Valve’s Steam Machines have been on the horizon for some time; why, it was a full year ago that we spotlighted a dozen planned for release. But it’s really happening this autumn, it seems, and Valve has lifted the curtain on what’s coming.
Steam Machines, of course, are controller-centric, gaming-ready PCs that run SteamOS and are designed to fit into your entertainment center and look and act like game consoles. Only these boxes – manufactured by various partners – can be upgraded from low-end, low-priced options to absurdly expensive powerhouses. Like gaming PCs are wont to do.
Fifteen different Steam Machines are currently listed on the gaming service, all of which are planned to release in November. The cheapest of the bunch is the iBuyPower SBX (below), which starts at US$459.99 (about £306) with an AMD Athalon X4 840 processor and Radeon R7 250X 1GB GPU within, along with 4GB RAM and a 500GB HDD. It also has a full RGB LED light bar with various lighting options.
Other options in that range include the Alienware Steam Machine (up top), which looks closer to an Xbox One in build (albeit with red lighting accents) and has a dual-core Intel Core i3 processor and an Nvidia Geforce GTX GPU. That starts at US$479.99 (~£319).
Syber’s Steam Machine opts for AMD guts on the low end (US$499, or about £330) but then switches to Intel CPUs and Nvidia GPUs as the price climbs on more powerful configurations. Many of the other builds start in the US$800-$1000 (~£530-£665) range, including Steam Machines from Maingear, Origin PC, and Zotac.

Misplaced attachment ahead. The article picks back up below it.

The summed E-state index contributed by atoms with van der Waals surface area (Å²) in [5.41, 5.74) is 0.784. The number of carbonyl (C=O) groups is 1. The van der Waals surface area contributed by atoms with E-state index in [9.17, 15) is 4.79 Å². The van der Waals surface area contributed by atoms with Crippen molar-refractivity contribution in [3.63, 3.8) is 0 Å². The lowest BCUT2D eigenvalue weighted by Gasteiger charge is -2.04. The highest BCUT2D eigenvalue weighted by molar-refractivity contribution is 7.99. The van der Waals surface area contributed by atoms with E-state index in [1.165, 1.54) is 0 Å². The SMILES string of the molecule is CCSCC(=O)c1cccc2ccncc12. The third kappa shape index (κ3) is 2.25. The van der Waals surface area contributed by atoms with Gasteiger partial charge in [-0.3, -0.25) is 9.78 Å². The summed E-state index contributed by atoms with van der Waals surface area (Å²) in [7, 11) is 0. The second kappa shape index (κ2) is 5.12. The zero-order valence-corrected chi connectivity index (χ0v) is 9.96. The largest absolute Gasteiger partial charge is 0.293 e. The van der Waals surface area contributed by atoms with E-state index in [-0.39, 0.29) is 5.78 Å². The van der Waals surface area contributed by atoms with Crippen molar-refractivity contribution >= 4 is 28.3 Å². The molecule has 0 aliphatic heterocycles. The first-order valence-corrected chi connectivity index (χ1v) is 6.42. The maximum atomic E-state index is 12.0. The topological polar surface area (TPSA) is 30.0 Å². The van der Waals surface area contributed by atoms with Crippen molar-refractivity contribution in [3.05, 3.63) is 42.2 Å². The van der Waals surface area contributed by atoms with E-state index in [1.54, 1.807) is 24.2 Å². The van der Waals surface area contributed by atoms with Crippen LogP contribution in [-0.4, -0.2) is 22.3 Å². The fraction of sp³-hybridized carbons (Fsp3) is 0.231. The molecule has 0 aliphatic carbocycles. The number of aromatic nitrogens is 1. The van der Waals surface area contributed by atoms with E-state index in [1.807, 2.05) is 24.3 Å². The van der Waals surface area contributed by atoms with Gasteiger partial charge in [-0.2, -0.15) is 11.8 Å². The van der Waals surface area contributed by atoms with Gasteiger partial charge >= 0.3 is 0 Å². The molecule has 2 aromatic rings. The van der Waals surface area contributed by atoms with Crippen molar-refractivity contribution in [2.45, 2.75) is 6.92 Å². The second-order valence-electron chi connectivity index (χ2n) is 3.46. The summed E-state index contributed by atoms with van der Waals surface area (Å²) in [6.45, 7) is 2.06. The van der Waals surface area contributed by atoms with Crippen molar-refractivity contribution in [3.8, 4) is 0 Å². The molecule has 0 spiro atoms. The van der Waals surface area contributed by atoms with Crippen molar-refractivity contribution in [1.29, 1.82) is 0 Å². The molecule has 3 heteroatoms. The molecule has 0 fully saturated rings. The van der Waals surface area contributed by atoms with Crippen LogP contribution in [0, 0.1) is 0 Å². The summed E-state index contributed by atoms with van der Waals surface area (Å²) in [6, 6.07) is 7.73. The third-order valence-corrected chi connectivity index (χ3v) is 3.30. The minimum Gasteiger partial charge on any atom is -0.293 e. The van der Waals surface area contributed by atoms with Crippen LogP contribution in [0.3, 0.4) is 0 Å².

But if you’re looking to spend, you’ll find some staggeringly high-end options. Falcon Northwest’s Tiki scales up to a US$4999.99 (about £3320) model, with top of the line components and a liquid-cooled CPU, and Origin PC’s OMEGA apparently can go higher than US$4999.99 thanks to options that allow a three-way Geforce GTX 980 configuration and 32GB of 1866Mhz RAM. Based on the images shown, we suspect that one’s a little bigger than a PlayStation 4.
Even the lowest-end models are a bit pricier than the Xbox One and PlayStation 4 at present (at least in USD), and we’ll have to see how they perform in comparison. But if you’re eager to bring a compact gaming PC into your living room, now’s the time to start saving for November.